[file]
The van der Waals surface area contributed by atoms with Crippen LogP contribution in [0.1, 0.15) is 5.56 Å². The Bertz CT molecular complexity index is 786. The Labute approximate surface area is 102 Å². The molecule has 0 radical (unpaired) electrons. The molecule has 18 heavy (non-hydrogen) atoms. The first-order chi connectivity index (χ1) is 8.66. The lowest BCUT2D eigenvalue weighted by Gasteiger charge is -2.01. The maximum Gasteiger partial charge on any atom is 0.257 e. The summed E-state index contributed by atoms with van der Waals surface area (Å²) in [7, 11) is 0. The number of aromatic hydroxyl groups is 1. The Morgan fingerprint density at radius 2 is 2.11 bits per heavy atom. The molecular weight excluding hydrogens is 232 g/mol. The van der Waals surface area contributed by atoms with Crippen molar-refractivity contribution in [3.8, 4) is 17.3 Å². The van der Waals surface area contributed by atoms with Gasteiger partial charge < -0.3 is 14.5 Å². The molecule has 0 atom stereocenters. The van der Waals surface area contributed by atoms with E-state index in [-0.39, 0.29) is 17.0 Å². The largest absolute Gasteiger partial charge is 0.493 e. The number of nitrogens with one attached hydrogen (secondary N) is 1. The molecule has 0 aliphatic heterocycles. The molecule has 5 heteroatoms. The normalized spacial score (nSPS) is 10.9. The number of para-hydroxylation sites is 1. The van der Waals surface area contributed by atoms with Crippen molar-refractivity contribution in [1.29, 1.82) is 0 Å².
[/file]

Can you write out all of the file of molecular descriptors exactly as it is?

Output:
The van der Waals surface area contributed by atoms with Crippen LogP contribution in [0.1, 0.15) is 5.56 Å². The Bertz CT molecular complexity index is 786. The Labute approximate surface area is 102 Å². The molecule has 0 radical (unpaired) electrons. The molecule has 18 heavy (non-hydrogen) atoms. The first-order chi connectivity index (χ1) is 8.66. The lowest BCUT2D eigenvalue weighted by Gasteiger charge is -2.01. The maximum Gasteiger partial charge on any atom is 0.257 e. The summed E-state index contributed by atoms with van der Waals surface area (Å²) in [7, 11) is 0. The number of aromatic hydroxyl groups is 1. The Morgan fingerprint density at radius 2 is 2.11 bits per heavy atom. The molecular weight excluding hydrogens is 232 g/mol. The van der Waals surface area contributed by atoms with Crippen molar-refractivity contribution in [3.8, 4) is 17.3 Å². The van der Waals surface area contributed by atoms with Gasteiger partial charge < -0.3 is 14.5 Å². The molecule has 0 atom stereocenters. The van der Waals surface area contributed by atoms with E-state index in [-0.39, 0.29) is 17.0 Å². The largest absolute Gasteiger partial charge is 0.493 e. The number of nitrogens with one attached hydrogen (secondary N) is 1. The molecule has 0 aliphatic heterocycles. The molecule has 5 heteroatoms. The normalized spacial score (nSPS) is 10.9. The number of para-hydroxylation sites is 1. The van der Waals surface area contributed by atoms with Crippen molar-refractivity contribution in [1.29, 1.82) is 0 Å².